The move toward more realistic child support policies is gaining momentum. That system has been called “broken” too many times to count for reasons this informative article makes clear (Foundation for Economic Education, 6/28/19).
The Abell Foundation issued a report authored by the former commissioner of the Office of Child Support Enforcement, Vicky Turetsky, who, during her time with the OCSE, worked tirelessly for reform.
The first problem with child support practices is that orders are often set at levels the obligor is unable to pay. That’s often because courts “impute income” to non-custodial parents. That is, they base their orders, not on actually earnings, but on what the court considers it possible for them to earn. The assumption being that parents commonly seek to lower their payments by reducing their employment. That of course may happen on occasion, but there’s essentially no evidence that it does so as a matter of course. After all, why would an adult damage his/her own standard of living just in order to damage that of the child he/she dearly loves?
The practice of setting support levels above what parents can pay became established in the 1980s due in part to an error in arithmetic by researcher Lenore Weitzman. She announced that her data showed women suffering a drop in their standard of living of 76% when they divorced. That alarmed other researchers whose numbers were nowhere near that. A decade later, Weitzman admitted that her data indicated a 24% decrease in living standards, but by then her research had formed the impetus for child support policies nationwide. State laws had been written to ameliorate a decrease in living standards that largely didn’t exist.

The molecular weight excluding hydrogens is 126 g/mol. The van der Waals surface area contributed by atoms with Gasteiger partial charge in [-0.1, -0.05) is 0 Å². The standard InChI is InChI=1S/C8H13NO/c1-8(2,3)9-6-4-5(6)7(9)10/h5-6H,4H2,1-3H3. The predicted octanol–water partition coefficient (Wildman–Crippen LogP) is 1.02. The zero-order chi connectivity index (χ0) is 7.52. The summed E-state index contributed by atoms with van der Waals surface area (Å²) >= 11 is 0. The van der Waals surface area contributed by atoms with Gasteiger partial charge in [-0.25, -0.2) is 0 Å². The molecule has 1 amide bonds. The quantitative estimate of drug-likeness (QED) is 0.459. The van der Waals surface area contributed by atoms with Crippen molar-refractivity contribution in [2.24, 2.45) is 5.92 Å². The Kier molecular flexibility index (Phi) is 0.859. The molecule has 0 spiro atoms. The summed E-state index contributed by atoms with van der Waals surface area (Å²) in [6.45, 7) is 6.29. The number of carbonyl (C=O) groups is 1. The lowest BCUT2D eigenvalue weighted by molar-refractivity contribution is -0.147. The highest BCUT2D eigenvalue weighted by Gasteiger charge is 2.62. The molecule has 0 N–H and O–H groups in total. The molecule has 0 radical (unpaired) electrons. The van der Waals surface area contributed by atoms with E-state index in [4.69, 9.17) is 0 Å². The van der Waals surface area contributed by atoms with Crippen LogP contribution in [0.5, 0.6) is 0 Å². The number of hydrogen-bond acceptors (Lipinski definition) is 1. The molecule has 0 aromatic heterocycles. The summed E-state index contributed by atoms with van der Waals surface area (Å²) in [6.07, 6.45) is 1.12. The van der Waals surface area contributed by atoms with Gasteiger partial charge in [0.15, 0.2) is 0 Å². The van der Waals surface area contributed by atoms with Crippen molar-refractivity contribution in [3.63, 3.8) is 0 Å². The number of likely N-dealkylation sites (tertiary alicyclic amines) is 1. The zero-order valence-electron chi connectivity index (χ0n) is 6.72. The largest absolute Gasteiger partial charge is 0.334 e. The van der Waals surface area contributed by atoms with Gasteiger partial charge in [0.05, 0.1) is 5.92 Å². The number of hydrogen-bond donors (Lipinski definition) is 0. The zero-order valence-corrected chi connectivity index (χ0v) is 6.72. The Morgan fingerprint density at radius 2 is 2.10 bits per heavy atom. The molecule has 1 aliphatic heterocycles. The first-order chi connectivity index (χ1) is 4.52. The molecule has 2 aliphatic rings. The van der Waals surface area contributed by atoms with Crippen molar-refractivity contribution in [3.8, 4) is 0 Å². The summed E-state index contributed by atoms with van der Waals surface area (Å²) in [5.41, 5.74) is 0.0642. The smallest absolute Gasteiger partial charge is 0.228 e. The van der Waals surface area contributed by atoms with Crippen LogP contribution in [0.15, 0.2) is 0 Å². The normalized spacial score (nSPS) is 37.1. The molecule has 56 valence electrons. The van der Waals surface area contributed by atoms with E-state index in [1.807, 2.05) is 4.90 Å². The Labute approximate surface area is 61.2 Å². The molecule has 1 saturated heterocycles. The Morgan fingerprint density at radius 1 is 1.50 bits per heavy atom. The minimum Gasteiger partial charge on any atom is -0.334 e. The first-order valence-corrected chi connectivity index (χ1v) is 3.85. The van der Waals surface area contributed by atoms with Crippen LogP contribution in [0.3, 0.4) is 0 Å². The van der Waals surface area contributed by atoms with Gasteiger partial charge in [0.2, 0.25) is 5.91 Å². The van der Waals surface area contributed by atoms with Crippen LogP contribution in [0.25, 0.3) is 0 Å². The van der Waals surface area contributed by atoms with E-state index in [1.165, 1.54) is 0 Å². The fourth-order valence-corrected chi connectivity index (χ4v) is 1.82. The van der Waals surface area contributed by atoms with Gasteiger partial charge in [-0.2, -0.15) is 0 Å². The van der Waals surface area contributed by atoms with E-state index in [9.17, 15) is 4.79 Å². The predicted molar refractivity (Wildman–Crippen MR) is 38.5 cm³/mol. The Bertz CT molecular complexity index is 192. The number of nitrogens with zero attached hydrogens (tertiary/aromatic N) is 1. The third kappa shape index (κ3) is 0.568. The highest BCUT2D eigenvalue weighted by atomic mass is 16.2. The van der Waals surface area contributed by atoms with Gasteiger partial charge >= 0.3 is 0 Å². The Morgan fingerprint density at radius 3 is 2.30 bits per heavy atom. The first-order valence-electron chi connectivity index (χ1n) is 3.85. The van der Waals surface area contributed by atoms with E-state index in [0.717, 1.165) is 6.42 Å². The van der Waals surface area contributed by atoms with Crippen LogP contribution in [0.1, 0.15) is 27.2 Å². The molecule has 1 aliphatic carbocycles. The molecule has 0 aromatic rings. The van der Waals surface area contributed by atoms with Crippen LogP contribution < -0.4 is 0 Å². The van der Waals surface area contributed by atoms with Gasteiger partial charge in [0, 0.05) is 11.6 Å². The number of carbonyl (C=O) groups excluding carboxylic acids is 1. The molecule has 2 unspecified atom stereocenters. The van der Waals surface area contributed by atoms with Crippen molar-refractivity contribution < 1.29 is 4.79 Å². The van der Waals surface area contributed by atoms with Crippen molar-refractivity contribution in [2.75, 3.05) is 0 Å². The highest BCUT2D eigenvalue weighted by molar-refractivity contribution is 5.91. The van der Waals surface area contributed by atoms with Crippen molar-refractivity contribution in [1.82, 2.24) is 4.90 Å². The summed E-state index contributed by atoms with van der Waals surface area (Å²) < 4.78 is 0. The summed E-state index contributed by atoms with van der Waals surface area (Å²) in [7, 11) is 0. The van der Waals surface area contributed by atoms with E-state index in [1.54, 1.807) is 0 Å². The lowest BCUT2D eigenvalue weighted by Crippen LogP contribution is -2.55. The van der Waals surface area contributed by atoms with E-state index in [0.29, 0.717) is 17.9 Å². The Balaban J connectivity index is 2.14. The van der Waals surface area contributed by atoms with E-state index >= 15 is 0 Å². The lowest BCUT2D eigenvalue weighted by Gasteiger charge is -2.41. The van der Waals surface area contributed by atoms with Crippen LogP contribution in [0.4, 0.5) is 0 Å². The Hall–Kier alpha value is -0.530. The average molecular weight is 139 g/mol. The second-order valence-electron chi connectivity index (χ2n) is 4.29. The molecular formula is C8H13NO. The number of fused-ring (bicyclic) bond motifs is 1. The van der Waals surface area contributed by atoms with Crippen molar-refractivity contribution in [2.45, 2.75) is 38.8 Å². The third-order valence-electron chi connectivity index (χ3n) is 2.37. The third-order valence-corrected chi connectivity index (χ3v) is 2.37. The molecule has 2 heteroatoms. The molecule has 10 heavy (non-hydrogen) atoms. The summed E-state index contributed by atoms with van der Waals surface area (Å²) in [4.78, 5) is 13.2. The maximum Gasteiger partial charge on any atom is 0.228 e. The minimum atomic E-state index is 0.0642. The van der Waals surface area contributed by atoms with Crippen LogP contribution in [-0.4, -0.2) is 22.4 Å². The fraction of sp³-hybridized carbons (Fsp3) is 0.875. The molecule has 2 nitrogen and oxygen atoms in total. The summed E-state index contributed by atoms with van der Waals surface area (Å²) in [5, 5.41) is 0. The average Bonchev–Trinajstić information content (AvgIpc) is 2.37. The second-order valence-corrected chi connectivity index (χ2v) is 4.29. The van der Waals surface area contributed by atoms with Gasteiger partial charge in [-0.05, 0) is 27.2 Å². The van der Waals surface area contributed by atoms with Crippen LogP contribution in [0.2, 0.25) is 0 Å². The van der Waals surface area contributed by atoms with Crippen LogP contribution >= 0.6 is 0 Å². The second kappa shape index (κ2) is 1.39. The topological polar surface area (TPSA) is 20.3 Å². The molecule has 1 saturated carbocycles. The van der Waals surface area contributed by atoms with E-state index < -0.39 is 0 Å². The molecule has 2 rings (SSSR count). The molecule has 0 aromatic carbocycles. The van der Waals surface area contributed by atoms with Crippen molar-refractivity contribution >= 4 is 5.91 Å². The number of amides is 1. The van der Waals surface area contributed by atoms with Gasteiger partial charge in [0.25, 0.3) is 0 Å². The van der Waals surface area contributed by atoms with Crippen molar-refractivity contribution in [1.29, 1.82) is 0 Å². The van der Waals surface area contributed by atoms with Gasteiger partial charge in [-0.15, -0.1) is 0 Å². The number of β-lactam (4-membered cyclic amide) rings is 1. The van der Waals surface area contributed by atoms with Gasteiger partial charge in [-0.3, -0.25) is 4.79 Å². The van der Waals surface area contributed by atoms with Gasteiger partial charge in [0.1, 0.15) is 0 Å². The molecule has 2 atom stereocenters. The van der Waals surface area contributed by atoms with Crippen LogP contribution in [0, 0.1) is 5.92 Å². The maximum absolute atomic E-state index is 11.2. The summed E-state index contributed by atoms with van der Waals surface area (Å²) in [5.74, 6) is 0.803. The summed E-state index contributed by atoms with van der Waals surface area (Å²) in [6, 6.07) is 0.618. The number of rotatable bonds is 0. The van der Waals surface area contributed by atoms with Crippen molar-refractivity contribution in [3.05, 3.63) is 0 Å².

The FEE article quotes the Baltimore Sun:
“Child support orders set beyond the ability of noncustodial parents to comply push them out of low-wage jobs, drown them in debt, hound them into the underground economy, and chase them out of their children’s lives,” Vicki Turetsky wrote in the 55-page report. Much of the analysis is rooted in research by the Ruth H. Young Center for Families and Children at the University of Maryland School of Social Work.That highlights another shortcoming of the child support system: its draconian methods of enforcement hit almost exclusively at the poor. As Turetsky’s OCSE reported, well over 60% of those in arrears on child support report earnings of under $10,000 per year. So the enforcement mechanisms deny parents mostly to poor children, i.e. arguably those who need them most.
Perhaps the most wrongheaded enforcement mechanism is the suspension of the driver’s licenses of those parents who fall behind. Countless commentators have noted the obvious - that doing so only makes paying harder.
A report cited by the Abell Foundation,
states that 42% of individuals who had their licenses suspended jobs as a result of the suspension, 45% of those who lost jobs could not find another job, and 88% of those that were able to find another job reported a decrease in income.Needless to say, making it harder on non-custodial parents to pay isn’t a sensible way to collect child support.
One of the best cures for what ails that system is equal parenting. When each parent has equal or almost equal time with the children post-divorce, the need for child support diminishes considerably. As long as a parent only has to support the child when little Andy or Jenny is in their care, there’s little need for either parent to pay the other, although sometimes it may be necessary.
Still, 50/50 parenting time isn’t always feasible, so child support will always be with us. That’s why it’s urgent to get right a system that supports children and doesn’t expect the impossible of parents. Hopefully, we’re headed in that direction.